Please read the beginning of this story as shown within the “Afghanistan Story” tab above.
Afghanistan, September 2010, Camp Delaram
My hands shook as I tried to clean myself up. I kept wiping, over and over, and blood kept coming. I spat on the toilet paper and wiped my thighs down; bits of white toilet paper stuck to my leg as I scrubbed, and the toilet paper disintegrated. I knew that my time to get to the flightline was coming rapidly so I quickly bundled up a huge wad of toilet paper and thrust it between my legs to stem the flow. Girls are used to this kind of behavior when we run out of tampons or pads.
Just treat it like a period…Except it is your baby dying.
Quickly, I stood and pulled up my shorts and then cammie bottoms. I wrenched my body around to see if the blood had soaked through my cammie bottoms and was visible. It was. There were two bright red spots showing directly in the lower center of my ass.
Fuck. And everyone stares at my ass.
I walked outside and grabbed a handful of sand and threw it against my ass before rubbing some of the sand into the blood. The sand clung to the clots and dulled the brightness of the blood. Again and again, until it looked like I had sat in oil and had the cammies washed a few times.
I looked at my watch.
One hour to get my shit to the flight line. I can’t miss this flight.
With stellar compartmentalization skills, I walked back to my can and did one last sweep of the area to make sure I wasn’t missing anything. My corner of the tent was very empty except for the memories of everything that had happened there over the past five months. That slit in the air conditioning tube would no longer blow slightly less hot air directly onto my face while I tossed and turned. I would no longer have to listen for the sound of the zipper coming up in the back of the tent. I would no longer have to lay in bed and wait…wait for whatever was going to happen next. It was happening.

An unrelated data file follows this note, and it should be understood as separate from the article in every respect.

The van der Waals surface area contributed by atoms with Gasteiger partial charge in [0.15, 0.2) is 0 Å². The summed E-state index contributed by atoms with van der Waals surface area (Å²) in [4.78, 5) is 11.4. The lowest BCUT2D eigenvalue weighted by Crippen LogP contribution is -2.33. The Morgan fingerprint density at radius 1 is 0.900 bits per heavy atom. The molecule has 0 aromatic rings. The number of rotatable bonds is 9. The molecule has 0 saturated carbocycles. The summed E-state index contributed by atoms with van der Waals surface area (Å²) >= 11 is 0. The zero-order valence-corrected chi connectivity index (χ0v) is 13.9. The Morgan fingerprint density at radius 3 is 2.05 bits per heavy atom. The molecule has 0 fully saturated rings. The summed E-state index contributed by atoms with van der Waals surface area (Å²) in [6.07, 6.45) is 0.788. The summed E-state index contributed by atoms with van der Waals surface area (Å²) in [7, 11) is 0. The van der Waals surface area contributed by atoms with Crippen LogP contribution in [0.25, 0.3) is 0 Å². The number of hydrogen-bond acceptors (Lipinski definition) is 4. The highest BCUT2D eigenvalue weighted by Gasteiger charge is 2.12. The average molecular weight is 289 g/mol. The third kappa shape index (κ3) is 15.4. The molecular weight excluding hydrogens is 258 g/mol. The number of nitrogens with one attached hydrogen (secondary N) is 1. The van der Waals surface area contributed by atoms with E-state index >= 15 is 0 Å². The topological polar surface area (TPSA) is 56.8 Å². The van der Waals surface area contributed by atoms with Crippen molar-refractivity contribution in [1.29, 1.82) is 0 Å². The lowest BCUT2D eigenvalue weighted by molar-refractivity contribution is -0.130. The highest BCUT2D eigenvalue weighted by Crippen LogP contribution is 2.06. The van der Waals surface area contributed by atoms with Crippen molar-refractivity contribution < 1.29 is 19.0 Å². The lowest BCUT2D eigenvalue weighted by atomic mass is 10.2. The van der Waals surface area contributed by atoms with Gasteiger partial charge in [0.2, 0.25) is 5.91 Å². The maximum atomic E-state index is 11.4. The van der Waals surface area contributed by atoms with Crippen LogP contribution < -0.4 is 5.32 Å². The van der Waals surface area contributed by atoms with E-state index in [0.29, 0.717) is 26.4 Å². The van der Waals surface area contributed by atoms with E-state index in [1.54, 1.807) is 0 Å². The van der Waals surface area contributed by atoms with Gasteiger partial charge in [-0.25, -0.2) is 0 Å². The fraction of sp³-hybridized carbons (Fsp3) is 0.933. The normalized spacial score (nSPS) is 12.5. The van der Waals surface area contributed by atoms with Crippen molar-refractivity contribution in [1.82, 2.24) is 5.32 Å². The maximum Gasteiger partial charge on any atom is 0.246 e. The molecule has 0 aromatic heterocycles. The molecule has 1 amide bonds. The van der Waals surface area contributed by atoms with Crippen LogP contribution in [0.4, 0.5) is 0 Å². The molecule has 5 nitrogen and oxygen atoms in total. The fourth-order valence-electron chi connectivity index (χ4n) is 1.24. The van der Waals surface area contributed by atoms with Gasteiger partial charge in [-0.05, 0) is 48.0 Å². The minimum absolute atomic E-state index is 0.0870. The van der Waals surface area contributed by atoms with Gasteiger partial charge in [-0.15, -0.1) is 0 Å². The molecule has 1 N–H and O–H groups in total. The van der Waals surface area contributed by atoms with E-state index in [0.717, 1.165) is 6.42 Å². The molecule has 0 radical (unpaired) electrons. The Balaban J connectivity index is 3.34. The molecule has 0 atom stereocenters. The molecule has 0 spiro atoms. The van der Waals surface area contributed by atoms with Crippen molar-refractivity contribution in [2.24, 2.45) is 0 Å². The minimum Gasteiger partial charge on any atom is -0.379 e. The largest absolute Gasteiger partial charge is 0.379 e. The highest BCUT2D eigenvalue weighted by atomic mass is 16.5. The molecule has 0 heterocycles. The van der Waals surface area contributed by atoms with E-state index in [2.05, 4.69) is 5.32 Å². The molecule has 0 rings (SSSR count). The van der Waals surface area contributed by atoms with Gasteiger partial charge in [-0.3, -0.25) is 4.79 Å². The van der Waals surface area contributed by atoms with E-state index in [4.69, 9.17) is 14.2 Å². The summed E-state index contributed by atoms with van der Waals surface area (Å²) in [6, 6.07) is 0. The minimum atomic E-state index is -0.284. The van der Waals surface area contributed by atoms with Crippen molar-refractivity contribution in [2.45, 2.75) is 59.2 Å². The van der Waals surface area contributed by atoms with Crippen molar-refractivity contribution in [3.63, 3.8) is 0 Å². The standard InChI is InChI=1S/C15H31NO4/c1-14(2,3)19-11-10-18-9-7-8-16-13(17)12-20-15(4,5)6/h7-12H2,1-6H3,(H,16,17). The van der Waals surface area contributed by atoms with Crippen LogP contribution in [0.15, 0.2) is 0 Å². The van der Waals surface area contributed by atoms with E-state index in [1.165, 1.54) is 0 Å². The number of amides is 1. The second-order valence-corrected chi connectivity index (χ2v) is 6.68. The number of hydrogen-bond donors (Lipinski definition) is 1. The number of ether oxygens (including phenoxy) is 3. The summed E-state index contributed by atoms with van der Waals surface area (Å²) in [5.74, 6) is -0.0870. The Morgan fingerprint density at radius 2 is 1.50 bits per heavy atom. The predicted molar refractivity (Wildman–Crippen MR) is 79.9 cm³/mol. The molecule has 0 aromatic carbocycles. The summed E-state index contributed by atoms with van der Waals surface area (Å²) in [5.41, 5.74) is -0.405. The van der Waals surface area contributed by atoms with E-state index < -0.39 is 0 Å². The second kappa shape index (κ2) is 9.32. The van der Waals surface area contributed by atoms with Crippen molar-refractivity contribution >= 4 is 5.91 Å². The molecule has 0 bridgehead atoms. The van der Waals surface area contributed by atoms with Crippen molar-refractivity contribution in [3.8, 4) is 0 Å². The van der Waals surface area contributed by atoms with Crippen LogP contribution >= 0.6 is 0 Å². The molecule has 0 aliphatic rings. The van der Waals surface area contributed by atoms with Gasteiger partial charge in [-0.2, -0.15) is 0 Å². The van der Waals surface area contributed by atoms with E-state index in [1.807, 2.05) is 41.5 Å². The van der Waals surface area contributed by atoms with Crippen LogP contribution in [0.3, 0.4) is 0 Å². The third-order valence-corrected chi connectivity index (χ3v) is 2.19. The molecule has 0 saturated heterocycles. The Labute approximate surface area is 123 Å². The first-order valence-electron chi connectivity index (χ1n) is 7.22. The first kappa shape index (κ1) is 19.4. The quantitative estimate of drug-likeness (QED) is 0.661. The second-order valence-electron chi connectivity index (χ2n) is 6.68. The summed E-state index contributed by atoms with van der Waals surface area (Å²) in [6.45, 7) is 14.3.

I didn’t think I’d leave here alive. I’m…I’m finally leaving.
Picking up my flak jacket with the kevlar hanging from the front, I put it on. Then I picked up my bright green seabag and placed it onto my shoulders. Then I put my backpack in the front of my body to free my hands. I braced myself against the can’s wall to pick up my flight bag, and I stepped out of the can, letting the door swung shut behind me before starting the arduous trek to the flight line.
I remember nothing from that walk but pain and the attempt to stay conscious.
When I got to the tarmac, I was surprised at how different it looked than the two times I had previously been there. Once was five months ago, getting dropped off by the Osprey in the middle of the night on the large rock. The second time was during that awful sandstorm with Virkler and the WPPL. Now, four months later in the light of day, the area was transformed. The flight line was no longer sand and rock; it had been blasted flat by tons of dynamite that had been detonated and dulled our senses to the mortars. It was also paved in grey concrete that was almost blinding white when the Afghan sun struck it.